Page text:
According to cosmonaut Oleg Artemyev, the Roscosmos contingent aboard the International Space Station had it slightly tougher in training than their American counterparts. I, a reasonable person who is terrified of heights, find his anecdote from cosmonaut training to be completely terrifying.
Artemyev said through an interpreter at a press conference for the upcoming ISS Expeditions 55 and 56:
Unfortunately, the U.S. astronauts do not this component of training, but the Russian cosmonauts undergo a parachute training component. The training is designed to reduce the fear level of the crew members. It’s not easy.
You arrive…and you’re handed a problem to solve in your hands. Then you go up and they push you out of the flight vehicle and you have to stabilize yourself. They record you on your helmet and you have the problem in your hand that you need to solve.
The first time [you do this], the psychologist who monitors your flight hears just “oik!” and “yike!” and “oops!” Then as you progress through the training, you’re able to provide a running commentary during your flight as you’re able to work out the problem and slowly, step-by-step, the fear level is reduced. That is the goal of the training.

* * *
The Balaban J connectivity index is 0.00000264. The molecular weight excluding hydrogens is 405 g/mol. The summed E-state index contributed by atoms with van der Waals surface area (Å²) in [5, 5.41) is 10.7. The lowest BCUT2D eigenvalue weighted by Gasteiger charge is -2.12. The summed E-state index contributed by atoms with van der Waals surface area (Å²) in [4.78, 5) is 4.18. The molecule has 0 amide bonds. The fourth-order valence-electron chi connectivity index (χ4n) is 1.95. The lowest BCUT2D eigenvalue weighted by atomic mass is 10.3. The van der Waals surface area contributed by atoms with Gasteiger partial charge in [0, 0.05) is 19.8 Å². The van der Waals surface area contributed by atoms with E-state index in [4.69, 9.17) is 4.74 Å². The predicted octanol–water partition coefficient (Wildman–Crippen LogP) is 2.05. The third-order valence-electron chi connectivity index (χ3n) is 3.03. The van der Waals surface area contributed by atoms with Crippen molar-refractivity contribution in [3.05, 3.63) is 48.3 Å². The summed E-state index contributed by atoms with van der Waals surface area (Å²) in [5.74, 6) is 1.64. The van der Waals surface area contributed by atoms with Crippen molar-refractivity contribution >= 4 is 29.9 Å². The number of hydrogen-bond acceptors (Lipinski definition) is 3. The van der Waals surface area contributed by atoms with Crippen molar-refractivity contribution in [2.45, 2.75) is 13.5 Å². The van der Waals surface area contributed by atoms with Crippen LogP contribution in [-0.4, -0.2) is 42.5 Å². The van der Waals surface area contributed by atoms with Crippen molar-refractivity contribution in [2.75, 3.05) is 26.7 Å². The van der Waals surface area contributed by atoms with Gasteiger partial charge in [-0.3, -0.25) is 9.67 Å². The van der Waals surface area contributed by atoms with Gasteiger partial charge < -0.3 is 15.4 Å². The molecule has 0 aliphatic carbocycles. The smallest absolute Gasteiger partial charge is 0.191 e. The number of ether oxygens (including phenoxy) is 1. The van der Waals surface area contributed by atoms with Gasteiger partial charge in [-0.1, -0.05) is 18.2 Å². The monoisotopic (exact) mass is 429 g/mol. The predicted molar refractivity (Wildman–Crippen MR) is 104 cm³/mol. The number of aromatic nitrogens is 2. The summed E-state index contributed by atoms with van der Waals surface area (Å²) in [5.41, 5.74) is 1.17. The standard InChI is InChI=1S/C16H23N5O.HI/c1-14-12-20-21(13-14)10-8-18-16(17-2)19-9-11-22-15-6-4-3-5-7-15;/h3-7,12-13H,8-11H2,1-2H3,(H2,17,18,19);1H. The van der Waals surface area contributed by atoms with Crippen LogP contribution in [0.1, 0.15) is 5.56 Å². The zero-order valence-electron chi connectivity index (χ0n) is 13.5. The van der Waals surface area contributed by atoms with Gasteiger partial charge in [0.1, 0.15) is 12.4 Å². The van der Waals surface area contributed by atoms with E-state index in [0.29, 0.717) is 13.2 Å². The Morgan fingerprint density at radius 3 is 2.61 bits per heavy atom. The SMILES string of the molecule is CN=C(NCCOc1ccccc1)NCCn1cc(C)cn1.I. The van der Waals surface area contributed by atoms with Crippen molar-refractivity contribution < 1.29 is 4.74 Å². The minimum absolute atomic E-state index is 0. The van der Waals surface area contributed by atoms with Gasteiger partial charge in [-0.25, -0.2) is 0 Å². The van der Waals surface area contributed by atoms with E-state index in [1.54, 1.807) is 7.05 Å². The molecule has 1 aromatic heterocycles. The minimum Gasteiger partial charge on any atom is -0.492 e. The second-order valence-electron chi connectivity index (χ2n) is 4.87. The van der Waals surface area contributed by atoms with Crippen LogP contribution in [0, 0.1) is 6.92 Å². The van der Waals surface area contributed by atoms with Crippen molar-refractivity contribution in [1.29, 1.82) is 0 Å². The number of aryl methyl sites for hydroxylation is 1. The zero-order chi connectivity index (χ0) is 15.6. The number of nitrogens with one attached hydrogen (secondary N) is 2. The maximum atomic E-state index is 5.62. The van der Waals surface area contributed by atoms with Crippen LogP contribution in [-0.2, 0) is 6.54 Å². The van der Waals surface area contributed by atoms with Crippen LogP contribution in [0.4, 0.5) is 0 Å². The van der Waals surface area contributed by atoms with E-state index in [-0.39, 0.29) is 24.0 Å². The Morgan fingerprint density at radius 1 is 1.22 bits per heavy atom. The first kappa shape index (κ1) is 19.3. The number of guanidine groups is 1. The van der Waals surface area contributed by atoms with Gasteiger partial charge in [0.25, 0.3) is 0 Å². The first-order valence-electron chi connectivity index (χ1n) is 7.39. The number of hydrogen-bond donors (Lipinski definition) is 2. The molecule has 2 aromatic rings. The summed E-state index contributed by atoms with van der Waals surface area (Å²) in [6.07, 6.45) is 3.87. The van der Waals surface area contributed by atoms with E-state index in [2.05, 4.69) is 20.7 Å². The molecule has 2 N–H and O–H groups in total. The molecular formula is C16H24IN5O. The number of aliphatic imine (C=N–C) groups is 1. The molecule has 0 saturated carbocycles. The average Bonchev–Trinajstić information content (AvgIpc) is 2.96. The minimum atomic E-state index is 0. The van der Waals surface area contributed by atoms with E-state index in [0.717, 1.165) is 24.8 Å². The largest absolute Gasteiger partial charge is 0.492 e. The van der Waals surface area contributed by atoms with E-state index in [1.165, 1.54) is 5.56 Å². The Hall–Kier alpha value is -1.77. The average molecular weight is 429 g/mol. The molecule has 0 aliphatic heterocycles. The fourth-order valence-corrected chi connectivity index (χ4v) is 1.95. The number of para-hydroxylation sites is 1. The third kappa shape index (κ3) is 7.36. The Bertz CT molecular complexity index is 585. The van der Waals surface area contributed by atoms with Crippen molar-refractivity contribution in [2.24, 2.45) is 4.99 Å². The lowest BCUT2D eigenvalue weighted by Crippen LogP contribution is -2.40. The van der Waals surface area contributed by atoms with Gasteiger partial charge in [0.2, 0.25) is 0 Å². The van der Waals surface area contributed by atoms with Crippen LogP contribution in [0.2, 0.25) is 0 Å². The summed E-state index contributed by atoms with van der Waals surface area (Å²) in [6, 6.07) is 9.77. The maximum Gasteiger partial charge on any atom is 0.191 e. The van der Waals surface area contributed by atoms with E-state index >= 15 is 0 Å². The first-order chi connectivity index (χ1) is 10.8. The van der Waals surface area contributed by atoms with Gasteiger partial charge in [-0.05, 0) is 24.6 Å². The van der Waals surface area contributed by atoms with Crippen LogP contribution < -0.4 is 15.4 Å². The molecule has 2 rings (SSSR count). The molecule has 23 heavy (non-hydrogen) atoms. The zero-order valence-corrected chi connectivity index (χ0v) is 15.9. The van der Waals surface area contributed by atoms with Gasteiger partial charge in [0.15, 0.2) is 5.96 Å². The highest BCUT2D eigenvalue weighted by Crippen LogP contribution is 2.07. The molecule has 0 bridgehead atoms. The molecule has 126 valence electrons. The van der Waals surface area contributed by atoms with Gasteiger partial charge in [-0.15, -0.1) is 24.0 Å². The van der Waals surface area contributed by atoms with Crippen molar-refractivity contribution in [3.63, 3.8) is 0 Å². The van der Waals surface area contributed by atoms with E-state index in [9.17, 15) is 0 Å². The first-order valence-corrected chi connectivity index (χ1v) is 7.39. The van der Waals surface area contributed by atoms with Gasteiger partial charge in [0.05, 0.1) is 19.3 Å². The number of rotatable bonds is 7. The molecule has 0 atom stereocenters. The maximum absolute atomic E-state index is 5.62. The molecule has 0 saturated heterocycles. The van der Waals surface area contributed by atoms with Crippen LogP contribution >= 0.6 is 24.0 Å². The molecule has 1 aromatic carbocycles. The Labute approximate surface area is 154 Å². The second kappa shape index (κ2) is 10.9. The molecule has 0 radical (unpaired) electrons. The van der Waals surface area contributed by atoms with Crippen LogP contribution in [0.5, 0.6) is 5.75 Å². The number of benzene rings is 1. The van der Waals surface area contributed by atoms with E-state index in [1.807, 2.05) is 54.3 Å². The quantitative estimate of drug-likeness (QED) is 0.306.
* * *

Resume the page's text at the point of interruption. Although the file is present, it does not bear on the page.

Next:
Solving a problem as you float back down to earth didn’t sound too bad, all things considered. I mean, you’re probably okay with heights if you’ve signed up to be blasted into space anyway. But then Artemyev clarified:
That is all done prior to the parachute opening. You need to solve the problem prior to opening your parachute.
Nope? Nope. Yeah, nope. I’m perfectly good never, ever having to do this. If you toss me out of a plane, my inner giant chicken wants to open that parachute as soon as I can.